962 reputation
58
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location Waterloo, Canada
age 29
visits member for 3 years
seen Jan 20 '13 at 4:30

I am a PhD student with an interest in theoretical cryptography and mathematical tools used for cryptanalysis.


Nov
19
awarded  Yearling
Sep
24
awarded  Autobiographer
Nov
19
awarded  Yearling
Sep
23
awarded  Necromancer
Nov
19
awarded  Yearling
Sep
21
awarded  Custodian
Apr
9
comment Does encrypting twice using the same block cipher produce a security weakness?
I don't disagree with your comment, but I disagree with the formulation of your answer which for the first time gives an indication that you need to keep the keys independent if you want to use the same cipher text again. I just figured out that I was a bit hasty in making the second comment. You can construct an artificial PKC which is secure on one encryption, but leaks least (most) significant bits when doubly encrypted with the same key.
Apr
9
comment Does encrypting twice using the same block cipher produce a security weakness?
"as long as the keys you chose to encrypt a second time are independent of the keys you use the first time" This is not right, encryption keys are usually long lived keys. In fact, your statement questions the semantic security of the PKC in multiple message model. The second paragraph holds only for information theoretic security and that is because of Shannon's lower bound on the size of the key length.
Apr
4
comment ECC algorithm pollard's $\rho$ complexity
@VineetMenon: Complexity of an algorithm is always measured in terms of input size. In group-theoretic algorithms, the input is group and so it is measured by the order of the group that defines the group. Same for the graph. You define the complexity of a graph-theoretic algorithm in terms of the size of the graph, which is the number of vertices and the number of edges. If you have a sparse graph, then you just specify the number of vertices, edges are considered to be $O(n)$. For a general graph, you need both edges and vertices as for any connected graph, $\Omega(n) \leq E(G) \leq O(n^2).$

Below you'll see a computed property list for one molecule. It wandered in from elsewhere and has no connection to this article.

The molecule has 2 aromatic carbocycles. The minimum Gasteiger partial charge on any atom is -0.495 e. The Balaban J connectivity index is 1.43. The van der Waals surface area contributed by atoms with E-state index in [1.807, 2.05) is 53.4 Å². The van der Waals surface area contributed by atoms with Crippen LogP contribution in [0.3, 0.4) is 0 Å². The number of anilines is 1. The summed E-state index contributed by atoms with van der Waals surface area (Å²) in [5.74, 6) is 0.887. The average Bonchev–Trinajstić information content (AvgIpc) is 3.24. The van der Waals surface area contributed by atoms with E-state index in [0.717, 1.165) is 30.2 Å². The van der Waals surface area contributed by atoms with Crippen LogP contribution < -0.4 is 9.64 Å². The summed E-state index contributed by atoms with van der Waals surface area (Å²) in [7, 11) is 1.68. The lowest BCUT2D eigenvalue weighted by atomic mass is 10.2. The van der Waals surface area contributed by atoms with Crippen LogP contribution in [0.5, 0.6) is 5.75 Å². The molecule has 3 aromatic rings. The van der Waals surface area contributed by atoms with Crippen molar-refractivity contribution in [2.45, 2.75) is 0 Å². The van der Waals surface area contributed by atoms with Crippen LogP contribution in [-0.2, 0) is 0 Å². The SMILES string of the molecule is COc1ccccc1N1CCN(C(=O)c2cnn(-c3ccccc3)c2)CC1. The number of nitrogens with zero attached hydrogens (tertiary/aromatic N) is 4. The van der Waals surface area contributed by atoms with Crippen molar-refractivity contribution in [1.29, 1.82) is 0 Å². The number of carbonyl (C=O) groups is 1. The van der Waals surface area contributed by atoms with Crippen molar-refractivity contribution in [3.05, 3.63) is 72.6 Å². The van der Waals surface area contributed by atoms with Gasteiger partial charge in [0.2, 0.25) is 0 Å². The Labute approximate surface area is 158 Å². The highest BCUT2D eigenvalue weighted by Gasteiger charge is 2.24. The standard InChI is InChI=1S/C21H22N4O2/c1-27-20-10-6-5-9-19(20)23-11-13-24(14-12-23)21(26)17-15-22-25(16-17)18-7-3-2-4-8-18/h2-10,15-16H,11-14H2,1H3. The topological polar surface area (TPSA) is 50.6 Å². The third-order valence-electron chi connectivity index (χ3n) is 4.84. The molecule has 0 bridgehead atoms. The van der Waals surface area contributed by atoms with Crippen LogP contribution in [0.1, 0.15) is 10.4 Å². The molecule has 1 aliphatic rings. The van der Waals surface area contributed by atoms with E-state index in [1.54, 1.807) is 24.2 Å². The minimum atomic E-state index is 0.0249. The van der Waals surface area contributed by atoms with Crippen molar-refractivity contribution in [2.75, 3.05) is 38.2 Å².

Apr
3
comment ECC algorithm pollard's $\rho$ complexity
The Handbook of Applied Cryptography says on Page 92 that it is $O(n^{1/4})$. I am not sure now where this poly-log factor came in to the picture!
Apr
3
comment ECC algorithm pollard's $\rho$ complexity
Can you give more details on why $poly \log$ factor is there? I don't understand what efficiency has to do with it. Thanks in advance!
Apr
3
revised ECC algorithm pollard's $\rho$ complexity
added 135 characters in body
Apr
3
answered ECC algorithm pollard's $\rho$ complexity
Apr
3
comment Trouble with diffie-hellman groups
$O(2^{256})$ is still $O(1)$.
Mar
31
comment Can you make a hash out of a stream cipher?
The negative vote down, can you state the reason why you are not satisfied with the answer?!
Mar
31
comment Can you make a hash out of a stream cipher?
If you will look at the security requirement in an universal hash function, you will notice the difference from the well-known security requirements of cryptographic hash functions, viz collision resistance. The reason why UOWHF were introduced was to construct much efficient signature scheme without relying on stronger properties like collision resistance.
Mar
29
revised Can you make a hash out of a stream cipher?
added 146 characters in body
Mar
29
answered Can you make a hash out of a stream cipher?
Mar
20
answered Order Preserving Encryption for Numeric Data Values
Mar
17
revised Is this fixed length MAC unforgeable?
Made it more readable with latex entries instead of text style entry.